Companies looking to power operations from renewable energy sources pushed clean energy power purchases to new heights last year.
Combined, 326 companies—led by tech giants Amazon, Facebook’s parent company Meta and Google—contracted 77 gigawatts (GW) of clean energy by year-end 2022, according to a recent report by the American Clean Power Association (ACP).
“Economic and environmental benefits, as well as growing pressure on corporations to meet sustainability targets, have led to a 100-times increase in corporate clean power procurement over the past decade,” JC Sandberg, interim CEO and chief strategy officer for ACP, said in a statement. “During that same period, solar and wind costs have decreased 71% and 47% respectively, making both more attractive to corporate energy buyers.”
Having a corporate buyer for clean power projects, such as solar, wind and energy storage, could prevent about 47 million metric tons of CO2 from being emitted annually, according to the ACP. That’s equivalent to one year’s worth of emissions from 10 million gasoline-powered passenger vehicles.
While the technology sector is the largest buyer of clean energy, other industries are making progress. These include the energy industry, which at 6.7 GW has the second highest clean power capacity contracted.
“Between 2014 and 2017 procurement activity slowed but picked up to nearly 1.3 GW on average each year from 2018 to 2022,” the report stated. “Companies that have historically been focused on petroleum and oil, such as Shell and TotalEnergies, now have contracts in place for over a gigawatt of clean energy.”
Leading the pack
Amazon ranked as the top corporate purchaser of clean energy globally, contracting nearly 12.4 GW through September 2022. The online retail powerhouse aims to power 100% of its operations with renewable energy by 2025—five years ahead of its original target. The report pointed out that Amazon announced 11 GW of new power purchase agreements (PPA) between 2020 and 2022.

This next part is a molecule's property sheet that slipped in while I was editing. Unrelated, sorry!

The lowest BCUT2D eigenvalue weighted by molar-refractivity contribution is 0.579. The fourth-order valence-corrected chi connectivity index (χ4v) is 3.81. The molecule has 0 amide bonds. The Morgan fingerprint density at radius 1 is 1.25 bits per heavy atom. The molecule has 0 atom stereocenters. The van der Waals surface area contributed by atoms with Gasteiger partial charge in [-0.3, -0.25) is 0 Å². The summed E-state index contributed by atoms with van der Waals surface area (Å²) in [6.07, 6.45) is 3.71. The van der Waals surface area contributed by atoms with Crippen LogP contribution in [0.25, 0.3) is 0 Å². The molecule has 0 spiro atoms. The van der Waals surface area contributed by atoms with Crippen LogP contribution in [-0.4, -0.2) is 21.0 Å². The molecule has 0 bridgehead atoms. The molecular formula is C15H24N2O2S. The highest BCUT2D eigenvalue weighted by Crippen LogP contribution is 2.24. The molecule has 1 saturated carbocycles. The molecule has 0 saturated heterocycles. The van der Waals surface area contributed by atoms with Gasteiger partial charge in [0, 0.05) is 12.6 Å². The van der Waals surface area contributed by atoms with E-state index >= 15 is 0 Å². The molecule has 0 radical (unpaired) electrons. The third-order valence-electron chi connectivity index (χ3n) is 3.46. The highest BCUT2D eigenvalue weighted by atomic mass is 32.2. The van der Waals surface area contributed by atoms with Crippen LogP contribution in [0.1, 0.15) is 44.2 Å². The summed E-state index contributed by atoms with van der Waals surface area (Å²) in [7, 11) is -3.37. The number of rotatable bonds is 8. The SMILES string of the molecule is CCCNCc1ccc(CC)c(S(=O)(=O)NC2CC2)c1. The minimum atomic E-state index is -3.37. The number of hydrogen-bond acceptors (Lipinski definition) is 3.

In September 2022, Amazon reported having about 380 renewable energy projects—including 154 wind and solar farms and 225 rooftop solar projects—across 21 countries with a renewable energy capacity of 18.5 GW.
Other tech titans followed, with Meta in second with 8.7 GW contracted and Google with 6.2 GW, according to the report. With 4.5 GW contracted, Microsoft remains behind the top three.
“Meta, the second largest clean power purchaser, has, on average, announced over 940 megawatts of new clean power procurement each year since 2013,” according to ACP. “Google, one of the earliest adopters of clean power, had a slow year of procurement in 2021 but rebounded in 2022 with more than 940 MW.”
Together, the technology industry contracted nearly half of the 77 GW bought by companies.
Energy industry adds renewable power
The oil and gas sector came in a distant second to tech, with 6.7 MW contracted.
Between 2018 and 2022, the rate of procurement by the energy industry increased to nearly 1.3 GW on average each year.